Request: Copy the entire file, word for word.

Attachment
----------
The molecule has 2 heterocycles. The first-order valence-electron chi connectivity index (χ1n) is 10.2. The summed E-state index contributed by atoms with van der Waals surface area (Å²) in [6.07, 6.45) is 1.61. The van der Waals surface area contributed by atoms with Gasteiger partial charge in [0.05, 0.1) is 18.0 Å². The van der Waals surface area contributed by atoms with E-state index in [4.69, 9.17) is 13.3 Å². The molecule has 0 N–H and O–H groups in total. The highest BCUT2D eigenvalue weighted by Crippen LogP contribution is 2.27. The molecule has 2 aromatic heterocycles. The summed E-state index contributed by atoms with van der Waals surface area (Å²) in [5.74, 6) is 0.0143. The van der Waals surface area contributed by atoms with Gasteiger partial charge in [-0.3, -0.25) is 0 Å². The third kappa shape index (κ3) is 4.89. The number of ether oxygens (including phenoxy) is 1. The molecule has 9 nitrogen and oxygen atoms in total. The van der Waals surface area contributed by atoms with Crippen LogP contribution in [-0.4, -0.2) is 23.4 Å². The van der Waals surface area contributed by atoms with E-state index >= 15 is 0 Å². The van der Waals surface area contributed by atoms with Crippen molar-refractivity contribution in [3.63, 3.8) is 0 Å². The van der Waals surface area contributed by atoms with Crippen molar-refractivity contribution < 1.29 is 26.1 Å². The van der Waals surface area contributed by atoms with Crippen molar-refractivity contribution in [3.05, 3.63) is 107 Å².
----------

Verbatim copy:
The molecule has 2 heterocycles. The first-order valence-electron chi connectivity index (χ1n) is 10.2. The summed E-state index contributed by atoms with van der Waals surface area (Å²) in [6.07, 6.45) is 1.61. The van der Waals surface area contributed by atoms with Gasteiger partial charge in [0.05, 0.1) is 18.0 Å². The van der Waals surface area contributed by atoms with E-state index in [4.69, 9.17) is 13.3 Å². The molecule has 0 N–H and O–H groups in total. The highest BCUT2D eigenvalue weighted by Crippen LogP contribution is 2.27. The molecule has 2 aromatic heterocycles. The summed E-state index contributed by atoms with van der Waals surface area (Å²) in [5.74, 6) is 0.0143. The van der Waals surface area contributed by atoms with Gasteiger partial charge in [-0.3, -0.25) is 0 Å². The third kappa shape index (κ3) is 4.89. The number of ether oxygens (including phenoxy) is 1. The molecule has 9 nitrogen and oxygen atoms in total. The van der Waals surface area contributed by atoms with Crippen LogP contribution in [-0.4, -0.2) is 23.4 Å². The van der Waals surface area contributed by atoms with E-state index >= 15 is 0 Å². The van der Waals surface area contributed by atoms with Crippen molar-refractivity contribution in [3.63, 3.8) is 0 Å². The van der Waals surface area contributed by atoms with Crippen molar-refractivity contribution < 1.29 is 26.1 Å². The van der Waals surface area contributed by atoms with Crippen molar-refractivity contribution in [3.05, 3.63) is 107 Å².